“Prior to Covid, long term care has seen a significant struggle with having adequate staff; then you add Covid in, and that challenge becomes even more challenging,” she noted. Staff from the federal VA have had to step in to help out, and Lynch expects that will continue through at least early December.
Covid-19 activity has been rated at very high levels in Waupaca County and many of the surrounding counties for much of the summer, according to the DHS dashboard. With 700 employees needing to maintain their family lives in the community and continue to work in the higher risk environment of the veterans home, bringing it into the facility seemed nearly inevitable.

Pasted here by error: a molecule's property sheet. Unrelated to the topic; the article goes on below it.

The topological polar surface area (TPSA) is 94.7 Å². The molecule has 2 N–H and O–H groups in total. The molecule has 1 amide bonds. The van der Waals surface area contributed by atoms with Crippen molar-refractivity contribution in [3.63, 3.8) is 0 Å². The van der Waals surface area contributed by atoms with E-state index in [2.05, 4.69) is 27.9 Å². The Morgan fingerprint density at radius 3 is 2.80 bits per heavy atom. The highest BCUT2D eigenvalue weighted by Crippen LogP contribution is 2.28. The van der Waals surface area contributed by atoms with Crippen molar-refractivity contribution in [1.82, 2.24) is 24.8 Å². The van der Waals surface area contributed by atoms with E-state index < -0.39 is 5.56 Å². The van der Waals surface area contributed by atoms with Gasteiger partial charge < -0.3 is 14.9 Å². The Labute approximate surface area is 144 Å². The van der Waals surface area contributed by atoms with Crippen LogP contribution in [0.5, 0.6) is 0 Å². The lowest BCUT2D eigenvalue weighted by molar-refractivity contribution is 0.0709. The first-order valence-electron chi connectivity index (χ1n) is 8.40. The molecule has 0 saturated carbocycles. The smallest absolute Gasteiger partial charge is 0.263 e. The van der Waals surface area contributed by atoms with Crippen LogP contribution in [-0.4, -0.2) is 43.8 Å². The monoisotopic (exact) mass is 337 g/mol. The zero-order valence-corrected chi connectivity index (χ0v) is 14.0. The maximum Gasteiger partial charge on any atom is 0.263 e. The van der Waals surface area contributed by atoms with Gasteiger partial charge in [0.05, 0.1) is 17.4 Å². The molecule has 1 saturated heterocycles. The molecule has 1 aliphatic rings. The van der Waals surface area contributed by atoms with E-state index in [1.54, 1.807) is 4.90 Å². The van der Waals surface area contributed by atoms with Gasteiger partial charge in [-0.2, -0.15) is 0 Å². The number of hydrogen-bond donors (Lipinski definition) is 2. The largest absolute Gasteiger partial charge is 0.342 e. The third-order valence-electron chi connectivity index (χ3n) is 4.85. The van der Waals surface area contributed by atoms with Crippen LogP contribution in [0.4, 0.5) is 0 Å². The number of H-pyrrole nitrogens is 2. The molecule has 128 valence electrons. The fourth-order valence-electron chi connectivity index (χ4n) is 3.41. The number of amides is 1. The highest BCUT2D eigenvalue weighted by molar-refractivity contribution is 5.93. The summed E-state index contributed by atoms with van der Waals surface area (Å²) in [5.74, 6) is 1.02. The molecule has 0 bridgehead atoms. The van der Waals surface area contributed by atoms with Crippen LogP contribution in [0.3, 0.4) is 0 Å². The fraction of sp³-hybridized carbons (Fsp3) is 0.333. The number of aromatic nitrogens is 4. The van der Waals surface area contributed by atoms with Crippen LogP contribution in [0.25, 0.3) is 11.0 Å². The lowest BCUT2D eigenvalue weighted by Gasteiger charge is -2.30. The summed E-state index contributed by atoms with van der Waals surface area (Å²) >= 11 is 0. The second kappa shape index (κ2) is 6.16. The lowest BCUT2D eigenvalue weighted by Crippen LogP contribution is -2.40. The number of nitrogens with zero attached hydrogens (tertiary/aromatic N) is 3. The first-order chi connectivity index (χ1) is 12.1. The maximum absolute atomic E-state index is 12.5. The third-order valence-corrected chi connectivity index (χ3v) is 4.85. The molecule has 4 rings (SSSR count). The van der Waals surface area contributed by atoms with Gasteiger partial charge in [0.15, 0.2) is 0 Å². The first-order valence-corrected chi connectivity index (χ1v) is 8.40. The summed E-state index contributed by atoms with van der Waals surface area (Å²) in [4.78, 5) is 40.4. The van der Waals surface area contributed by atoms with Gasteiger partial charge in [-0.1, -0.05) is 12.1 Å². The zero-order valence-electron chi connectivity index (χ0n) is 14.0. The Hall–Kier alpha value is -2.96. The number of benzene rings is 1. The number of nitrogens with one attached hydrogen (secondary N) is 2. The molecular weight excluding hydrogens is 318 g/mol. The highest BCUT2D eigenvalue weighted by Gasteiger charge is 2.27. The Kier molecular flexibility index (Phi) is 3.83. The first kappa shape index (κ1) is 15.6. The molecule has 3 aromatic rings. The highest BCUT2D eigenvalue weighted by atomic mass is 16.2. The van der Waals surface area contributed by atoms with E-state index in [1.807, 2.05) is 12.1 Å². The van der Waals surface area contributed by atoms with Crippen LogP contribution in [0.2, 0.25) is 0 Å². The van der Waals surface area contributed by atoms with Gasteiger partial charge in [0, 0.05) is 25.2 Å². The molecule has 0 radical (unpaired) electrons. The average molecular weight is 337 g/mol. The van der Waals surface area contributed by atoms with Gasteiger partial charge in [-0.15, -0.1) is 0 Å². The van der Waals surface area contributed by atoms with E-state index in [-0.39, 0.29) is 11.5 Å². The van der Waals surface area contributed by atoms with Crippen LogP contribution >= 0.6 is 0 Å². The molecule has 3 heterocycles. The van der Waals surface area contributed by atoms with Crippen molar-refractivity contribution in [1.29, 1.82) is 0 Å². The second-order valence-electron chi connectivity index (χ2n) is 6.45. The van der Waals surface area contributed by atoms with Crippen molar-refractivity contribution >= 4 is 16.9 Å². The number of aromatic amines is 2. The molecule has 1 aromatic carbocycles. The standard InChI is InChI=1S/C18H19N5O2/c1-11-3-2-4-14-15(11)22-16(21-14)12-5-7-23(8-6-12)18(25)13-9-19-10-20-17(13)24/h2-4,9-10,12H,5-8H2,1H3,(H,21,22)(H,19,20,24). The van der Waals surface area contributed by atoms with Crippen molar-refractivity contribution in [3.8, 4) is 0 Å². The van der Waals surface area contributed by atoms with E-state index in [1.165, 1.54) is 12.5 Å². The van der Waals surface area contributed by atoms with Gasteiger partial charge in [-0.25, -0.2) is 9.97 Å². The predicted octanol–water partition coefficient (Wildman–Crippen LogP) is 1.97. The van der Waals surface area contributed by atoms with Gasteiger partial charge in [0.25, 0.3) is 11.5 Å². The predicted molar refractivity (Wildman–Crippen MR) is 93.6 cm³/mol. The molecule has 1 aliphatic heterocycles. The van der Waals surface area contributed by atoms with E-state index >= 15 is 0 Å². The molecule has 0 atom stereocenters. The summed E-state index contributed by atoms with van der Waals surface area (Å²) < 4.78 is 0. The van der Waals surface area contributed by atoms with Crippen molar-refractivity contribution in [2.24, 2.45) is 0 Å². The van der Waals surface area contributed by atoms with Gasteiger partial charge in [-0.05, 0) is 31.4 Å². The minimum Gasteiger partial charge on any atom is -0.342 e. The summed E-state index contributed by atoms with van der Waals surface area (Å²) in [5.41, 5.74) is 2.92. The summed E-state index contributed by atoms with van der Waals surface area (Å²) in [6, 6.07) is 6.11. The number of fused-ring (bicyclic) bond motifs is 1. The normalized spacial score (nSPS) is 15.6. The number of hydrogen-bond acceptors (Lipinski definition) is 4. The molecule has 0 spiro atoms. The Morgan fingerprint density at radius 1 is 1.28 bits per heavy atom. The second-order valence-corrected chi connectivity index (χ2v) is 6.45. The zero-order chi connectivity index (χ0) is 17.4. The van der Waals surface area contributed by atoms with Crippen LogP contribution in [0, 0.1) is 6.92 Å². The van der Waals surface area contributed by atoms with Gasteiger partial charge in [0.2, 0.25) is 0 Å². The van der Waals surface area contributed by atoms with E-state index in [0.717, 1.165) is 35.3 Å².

“It’s important to remember that they are at work caring for members, but they also have a family and a life outside of work,” Lynch said. A smaller number of residents also have to occasionally leave the grounds for medical appointments.
Inside the home, residents are quarantined who test positive for COVID-19, and their interactions with staff are kept to a limited number who are trained in infectious disease control and wear personal protective equipment (PPE). Staff are required to follow CDC and DHS guidance in contact tracing, testing and quarantining, and must test negative twice or complete quarantine if they get a positive test.